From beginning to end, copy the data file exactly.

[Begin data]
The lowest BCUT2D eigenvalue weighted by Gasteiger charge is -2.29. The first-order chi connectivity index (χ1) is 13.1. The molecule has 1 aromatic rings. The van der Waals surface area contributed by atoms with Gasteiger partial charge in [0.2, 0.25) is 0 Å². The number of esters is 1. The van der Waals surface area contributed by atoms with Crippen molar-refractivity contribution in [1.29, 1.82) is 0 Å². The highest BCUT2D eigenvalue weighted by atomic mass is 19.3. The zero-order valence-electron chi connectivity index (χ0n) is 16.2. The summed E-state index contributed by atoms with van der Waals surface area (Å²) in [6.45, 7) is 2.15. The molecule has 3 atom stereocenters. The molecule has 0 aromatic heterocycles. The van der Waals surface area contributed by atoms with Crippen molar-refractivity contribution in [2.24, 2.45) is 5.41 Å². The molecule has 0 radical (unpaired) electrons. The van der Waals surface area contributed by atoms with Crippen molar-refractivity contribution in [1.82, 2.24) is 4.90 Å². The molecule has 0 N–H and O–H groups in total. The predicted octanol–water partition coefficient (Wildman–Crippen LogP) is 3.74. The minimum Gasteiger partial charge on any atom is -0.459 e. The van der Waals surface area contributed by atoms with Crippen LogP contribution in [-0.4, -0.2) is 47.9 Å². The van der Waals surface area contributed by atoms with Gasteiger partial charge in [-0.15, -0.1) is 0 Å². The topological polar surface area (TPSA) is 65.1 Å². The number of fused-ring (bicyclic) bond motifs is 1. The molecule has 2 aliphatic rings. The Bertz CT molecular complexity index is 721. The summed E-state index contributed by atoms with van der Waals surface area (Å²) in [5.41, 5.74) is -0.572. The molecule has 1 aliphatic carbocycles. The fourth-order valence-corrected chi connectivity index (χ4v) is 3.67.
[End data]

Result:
The lowest BCUT2D eigenvalue weighted by Gasteiger charge is -2.29. The first-order chi connectivity index (χ1) is 13.1. The molecule has 1 aromatic rings. The van der Waals surface area contributed by atoms with Gasteiger partial charge in [0.2, 0.25) is 0 Å². The number of esters is 1. The van der Waals surface area contributed by atoms with Crippen molar-refractivity contribution in [1.29, 1.82) is 0 Å². The highest BCUT2D eigenvalue weighted by atomic mass is 19.3. The zero-order valence-electron chi connectivity index (χ0n) is 16.2. The summed E-state index contributed by atoms with van der Waals surface area (Å²) in [6.45, 7) is 2.15. The molecule has 3 atom stereocenters. The molecule has 0 aromatic heterocycles. The van der Waals surface area contributed by atoms with Crippen molar-refractivity contribution in [2.24, 2.45) is 5.41 Å². The molecule has 0 radical (unpaired) electrons. The van der Waals surface area contributed by atoms with Crippen molar-refractivity contribution in [1.82, 2.24) is 4.90 Å². The molecule has 0 N–H and O–H groups in total. The predicted octanol–water partition coefficient (Wildman–Crippen LogP) is 3.74. The minimum Gasteiger partial charge on any atom is -0.459 e. The van der Waals surface area contributed by atoms with Crippen LogP contribution in [-0.4, -0.2) is 47.9 Å². The van der Waals surface area contributed by atoms with Gasteiger partial charge in [-0.15, -0.1) is 0 Å². The topological polar surface area (TPSA) is 65.1 Å². The number of fused-ring (bicyclic) bond motifs is 1. The molecule has 2 aliphatic rings. The Bertz CT molecular complexity index is 721. The summed E-state index contributed by atoms with van der Waals surface area (Å²) in [5.41, 5.74) is -0.572. The molecule has 1 aliphatic carbocycles. The fourth-order valence-corrected chi connectivity index (χ4v) is 3.67.